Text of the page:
Americans Not Doing Enough to Protect Their Privacy Online

November 4, 2015, Written By John H. Oldshue
Security lock with privacy message on white computer keyboard - information privacy concept

Nearly every American consumer (98%) believes they are creating safe passwords, but a recent study shows that only 6% are actually doing so.

The study by Avast, a company specializing in PC and mobile security, is surprising since 69% of respondents say having others access their personal information is one of their biggest fears. In fact, the research found 74% of Americans would rather have their nude photos leaked than personal banking information, yet fewer people lock their banking apps than their photo apps.

The survey of 6,800 consumers found the average length of a password is only eight characters and only 4.7% of consumers use special characters in their passwords. 95% of passwords contain only letters or numbers.

“While Americans are rightfully concerned about privacy, there is a disconnect between that concern and the steps they take to protect themselves,” said Vince Steckler, chief executive officer of Avast. “Users have a multitude of devices and passwords to keep track of, which can be overwhelming. When users feel overwhelmed, they tend to default to unsafe practices that put their privacy at risk.”

Websites are making it much too easy to create these weak passwords. Of the top 20 most-visited websites in the United States, 17 do not require passwords to use a combination of upper and lower case letters, numbers and special characters. Twelve of these websites accept passwords with as few as six characters, and two even allow passwords of less than six characters.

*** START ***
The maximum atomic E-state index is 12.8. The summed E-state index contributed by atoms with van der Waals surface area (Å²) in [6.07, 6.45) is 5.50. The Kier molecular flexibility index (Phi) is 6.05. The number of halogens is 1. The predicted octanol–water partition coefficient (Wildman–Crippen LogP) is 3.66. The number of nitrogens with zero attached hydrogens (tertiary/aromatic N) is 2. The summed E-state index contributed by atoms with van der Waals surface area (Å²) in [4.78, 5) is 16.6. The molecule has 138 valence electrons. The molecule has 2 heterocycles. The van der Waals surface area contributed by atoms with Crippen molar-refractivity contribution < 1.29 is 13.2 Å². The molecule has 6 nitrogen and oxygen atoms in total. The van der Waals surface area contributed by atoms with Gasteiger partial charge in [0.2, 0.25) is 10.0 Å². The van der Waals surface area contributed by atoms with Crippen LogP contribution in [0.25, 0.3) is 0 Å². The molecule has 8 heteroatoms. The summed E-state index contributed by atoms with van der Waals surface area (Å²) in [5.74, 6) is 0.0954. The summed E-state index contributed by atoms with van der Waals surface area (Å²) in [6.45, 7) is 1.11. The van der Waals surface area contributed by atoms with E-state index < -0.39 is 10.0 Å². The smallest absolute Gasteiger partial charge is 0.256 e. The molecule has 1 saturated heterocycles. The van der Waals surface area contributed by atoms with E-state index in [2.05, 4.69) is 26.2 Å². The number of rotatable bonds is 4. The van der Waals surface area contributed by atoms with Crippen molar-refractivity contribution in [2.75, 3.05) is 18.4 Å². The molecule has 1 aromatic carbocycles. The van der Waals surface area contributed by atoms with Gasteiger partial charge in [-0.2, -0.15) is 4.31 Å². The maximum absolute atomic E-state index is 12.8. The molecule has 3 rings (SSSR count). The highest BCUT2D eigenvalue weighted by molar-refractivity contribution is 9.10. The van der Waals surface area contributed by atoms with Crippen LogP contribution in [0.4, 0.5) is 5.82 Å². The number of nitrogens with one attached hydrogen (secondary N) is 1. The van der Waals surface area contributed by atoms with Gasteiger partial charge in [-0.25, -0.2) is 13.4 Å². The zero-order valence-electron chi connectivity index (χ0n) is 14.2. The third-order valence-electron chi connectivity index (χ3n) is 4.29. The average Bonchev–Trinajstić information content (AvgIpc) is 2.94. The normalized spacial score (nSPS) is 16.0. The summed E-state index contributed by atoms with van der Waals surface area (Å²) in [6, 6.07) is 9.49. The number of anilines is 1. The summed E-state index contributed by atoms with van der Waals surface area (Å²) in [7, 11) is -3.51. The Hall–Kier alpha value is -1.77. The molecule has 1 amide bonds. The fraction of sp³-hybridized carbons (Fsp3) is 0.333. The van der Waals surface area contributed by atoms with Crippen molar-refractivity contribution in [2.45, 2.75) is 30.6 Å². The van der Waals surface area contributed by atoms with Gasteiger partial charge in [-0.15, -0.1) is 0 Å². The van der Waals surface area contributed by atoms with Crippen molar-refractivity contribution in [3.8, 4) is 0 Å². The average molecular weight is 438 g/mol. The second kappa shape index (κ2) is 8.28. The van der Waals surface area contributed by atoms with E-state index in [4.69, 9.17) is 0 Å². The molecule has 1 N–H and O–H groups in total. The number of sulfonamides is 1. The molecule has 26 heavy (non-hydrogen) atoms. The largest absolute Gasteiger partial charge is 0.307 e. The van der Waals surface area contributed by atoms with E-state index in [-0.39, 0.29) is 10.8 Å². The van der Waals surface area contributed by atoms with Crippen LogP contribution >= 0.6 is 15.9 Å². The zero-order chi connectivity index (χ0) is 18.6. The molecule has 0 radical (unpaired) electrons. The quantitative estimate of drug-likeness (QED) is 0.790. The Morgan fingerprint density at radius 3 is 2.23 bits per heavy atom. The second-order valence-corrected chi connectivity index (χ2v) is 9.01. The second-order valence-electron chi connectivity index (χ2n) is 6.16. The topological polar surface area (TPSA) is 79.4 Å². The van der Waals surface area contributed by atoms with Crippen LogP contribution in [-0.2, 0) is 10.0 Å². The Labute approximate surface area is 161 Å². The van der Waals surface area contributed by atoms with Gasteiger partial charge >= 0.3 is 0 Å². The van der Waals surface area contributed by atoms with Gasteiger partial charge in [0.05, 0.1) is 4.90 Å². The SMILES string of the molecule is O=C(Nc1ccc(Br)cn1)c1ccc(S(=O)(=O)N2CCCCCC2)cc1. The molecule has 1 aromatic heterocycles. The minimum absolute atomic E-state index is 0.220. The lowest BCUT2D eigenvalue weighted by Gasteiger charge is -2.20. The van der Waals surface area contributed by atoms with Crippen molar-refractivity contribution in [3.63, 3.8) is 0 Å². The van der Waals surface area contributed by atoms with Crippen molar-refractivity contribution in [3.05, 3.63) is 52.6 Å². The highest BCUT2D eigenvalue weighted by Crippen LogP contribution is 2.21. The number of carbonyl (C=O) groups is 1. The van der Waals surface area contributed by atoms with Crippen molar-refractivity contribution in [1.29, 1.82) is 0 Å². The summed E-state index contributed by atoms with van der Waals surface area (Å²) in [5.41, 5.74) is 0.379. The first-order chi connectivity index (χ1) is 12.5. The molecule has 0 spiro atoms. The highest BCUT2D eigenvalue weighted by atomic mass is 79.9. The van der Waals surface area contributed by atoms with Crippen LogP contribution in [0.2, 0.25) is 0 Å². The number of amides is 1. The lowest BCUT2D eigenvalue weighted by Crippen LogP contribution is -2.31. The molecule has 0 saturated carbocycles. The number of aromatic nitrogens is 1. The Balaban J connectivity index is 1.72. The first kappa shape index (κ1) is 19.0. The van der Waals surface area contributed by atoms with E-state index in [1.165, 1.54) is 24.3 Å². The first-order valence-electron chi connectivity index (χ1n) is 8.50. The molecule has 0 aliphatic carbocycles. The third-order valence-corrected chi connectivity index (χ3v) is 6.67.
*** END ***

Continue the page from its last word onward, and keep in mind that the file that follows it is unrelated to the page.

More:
Security experts state that passwords should be no less than sixteen characters, with a mixtures of characters and numbers. Nearly 30% of respondents are not using these more complex passwords, though, as they said that they were “too hard to remember.”

In a separate survey conducted by Avast, 40% of Americans stated they do not use a password or pin to lock their smartphones, and another 50% rarely or never change their passwords for online websites–even after they’ve been notified of a site breach.

“We make it too easy to have our privacy taken–either through our own laziness or because websites don’t demand more of us,” Steckler said. “To protect our privacy, we need to modify our behavior, and that includes using better password management techniques.”

The information contained within this article was accurate as of November 4, 2015. For up-to-date
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